“The Yellow Wallpaper.” She portrays the struggles and hardships that women of that period experienced through brilliant uses of theme, mood, tone, and imagery. Another equally great author that used imagery and events that happened in real life to describe the struggles women faced was Susan Glaspell. Her short story “A Jury of Her Peers” tells a story of a woman whose oppressive husband was murdered in his sleep while his wife slept beside him and Glaspell uses subtle imagery through the entire story to portray her message. The center point of the “The Yellow Wallpaper” is the treatment known as the rest cure, which was a common practice for treating mental illnesses, and which acts as a symbol of oppression that the narrator battled with her husband over. Both Gilman and Glaspell use symbols throughout the story to help the reader understand the purpose of the piece of work and to connect the fictitious stories to real world problems. In the 1880s an American neurologist by the name of Silas Weir Mitchell developed the idea he called the rest cure. The rest cure treatment was prescribed predominantly to females who had shown signs of mental illness such as hysteria and postpartum depression (Oppenheim 1). The concept of the radical treatment was the patient was required to do as little as possible; they were rarely allowed to see family or friends, were bed ridden, and were fed by a nurse daily (Oppenheim 1). Many women received the rest cure as treatment over the years for various reasons, and Charlotte Perkins Gilman was one of them. This experience led her to write “The Yellow Wallpaper” and helped her connect with the story on a personal level. In the beginning of the story the narrator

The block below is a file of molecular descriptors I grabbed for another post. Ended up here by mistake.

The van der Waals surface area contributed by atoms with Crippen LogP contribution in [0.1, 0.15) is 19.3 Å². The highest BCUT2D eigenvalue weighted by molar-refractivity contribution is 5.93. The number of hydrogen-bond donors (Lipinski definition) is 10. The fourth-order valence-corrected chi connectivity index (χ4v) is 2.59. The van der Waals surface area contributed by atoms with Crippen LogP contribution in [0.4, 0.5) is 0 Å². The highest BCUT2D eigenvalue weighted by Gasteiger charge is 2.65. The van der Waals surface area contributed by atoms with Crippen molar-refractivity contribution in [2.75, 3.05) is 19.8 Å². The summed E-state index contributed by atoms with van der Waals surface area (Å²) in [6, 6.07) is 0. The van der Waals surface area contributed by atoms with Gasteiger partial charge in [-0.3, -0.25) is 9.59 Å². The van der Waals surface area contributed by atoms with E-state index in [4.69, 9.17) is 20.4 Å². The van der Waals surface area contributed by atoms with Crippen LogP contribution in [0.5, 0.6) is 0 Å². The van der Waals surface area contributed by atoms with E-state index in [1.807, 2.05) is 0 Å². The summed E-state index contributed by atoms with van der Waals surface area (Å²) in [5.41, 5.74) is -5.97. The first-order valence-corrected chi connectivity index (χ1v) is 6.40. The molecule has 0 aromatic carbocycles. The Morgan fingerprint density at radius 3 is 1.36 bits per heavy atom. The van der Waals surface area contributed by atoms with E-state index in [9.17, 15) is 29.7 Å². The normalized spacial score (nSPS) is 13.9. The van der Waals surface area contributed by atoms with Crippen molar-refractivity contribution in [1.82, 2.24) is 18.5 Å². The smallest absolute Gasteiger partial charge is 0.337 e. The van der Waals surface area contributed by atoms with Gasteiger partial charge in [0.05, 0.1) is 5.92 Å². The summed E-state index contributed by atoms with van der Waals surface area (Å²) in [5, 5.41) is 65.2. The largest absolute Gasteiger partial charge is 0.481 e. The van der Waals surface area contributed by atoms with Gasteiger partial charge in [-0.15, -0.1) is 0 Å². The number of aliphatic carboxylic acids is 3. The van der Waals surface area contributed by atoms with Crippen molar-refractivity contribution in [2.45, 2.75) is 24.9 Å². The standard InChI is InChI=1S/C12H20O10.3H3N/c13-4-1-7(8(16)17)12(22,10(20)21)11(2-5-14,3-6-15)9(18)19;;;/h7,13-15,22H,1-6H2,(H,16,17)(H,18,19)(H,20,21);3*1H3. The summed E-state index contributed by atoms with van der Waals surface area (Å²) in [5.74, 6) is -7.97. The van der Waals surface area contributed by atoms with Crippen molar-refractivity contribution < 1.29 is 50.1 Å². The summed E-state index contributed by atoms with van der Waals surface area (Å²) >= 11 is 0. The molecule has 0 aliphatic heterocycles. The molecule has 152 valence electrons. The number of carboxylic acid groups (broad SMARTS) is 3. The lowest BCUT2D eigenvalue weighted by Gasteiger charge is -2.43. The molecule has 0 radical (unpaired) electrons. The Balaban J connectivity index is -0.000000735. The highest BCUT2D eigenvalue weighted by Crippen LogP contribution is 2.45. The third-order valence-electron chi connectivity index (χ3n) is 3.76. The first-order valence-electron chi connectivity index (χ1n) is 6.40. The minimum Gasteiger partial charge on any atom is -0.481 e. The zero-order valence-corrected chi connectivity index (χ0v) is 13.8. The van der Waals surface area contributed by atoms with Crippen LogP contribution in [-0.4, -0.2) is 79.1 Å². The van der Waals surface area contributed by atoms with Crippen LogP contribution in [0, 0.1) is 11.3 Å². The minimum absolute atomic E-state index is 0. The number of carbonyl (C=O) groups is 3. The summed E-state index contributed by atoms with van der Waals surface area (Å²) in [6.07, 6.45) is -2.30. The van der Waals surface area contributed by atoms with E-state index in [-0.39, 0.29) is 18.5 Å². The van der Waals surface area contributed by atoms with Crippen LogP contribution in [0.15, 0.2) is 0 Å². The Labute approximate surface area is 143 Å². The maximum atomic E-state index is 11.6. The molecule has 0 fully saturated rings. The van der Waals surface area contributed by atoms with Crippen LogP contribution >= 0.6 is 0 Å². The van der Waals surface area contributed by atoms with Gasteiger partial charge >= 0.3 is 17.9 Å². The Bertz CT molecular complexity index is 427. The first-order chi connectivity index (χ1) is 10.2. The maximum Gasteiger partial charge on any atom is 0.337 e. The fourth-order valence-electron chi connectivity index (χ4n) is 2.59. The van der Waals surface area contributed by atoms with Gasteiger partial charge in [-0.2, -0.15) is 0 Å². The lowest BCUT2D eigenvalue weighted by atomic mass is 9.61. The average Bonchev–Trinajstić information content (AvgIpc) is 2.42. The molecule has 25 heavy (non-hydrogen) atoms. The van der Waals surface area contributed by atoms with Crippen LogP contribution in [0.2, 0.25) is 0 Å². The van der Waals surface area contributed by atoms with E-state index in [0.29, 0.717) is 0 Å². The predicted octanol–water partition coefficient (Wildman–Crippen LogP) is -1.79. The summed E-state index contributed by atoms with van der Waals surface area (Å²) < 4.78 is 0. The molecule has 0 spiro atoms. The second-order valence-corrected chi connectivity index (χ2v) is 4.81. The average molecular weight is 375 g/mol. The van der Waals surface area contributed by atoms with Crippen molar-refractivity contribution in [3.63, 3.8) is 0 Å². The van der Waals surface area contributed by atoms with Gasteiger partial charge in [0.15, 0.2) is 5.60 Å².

Cited: Glaspell, Susan. “A Jury of Her Peers.” eds. The Norton Introduction to Literature. 10th ed. New York: Norton, 20120. Print. Gilman, Charlotte Perkins .“The Yellow Wallpaper.” eds. The Norton Introduction to Literature. 10th ed. New York: Norton, 2010. Print. Oppenheim, Jack. ed. The Rest Cure. Science Museum UK. N.p. May 2009. Web. April 5, 2012.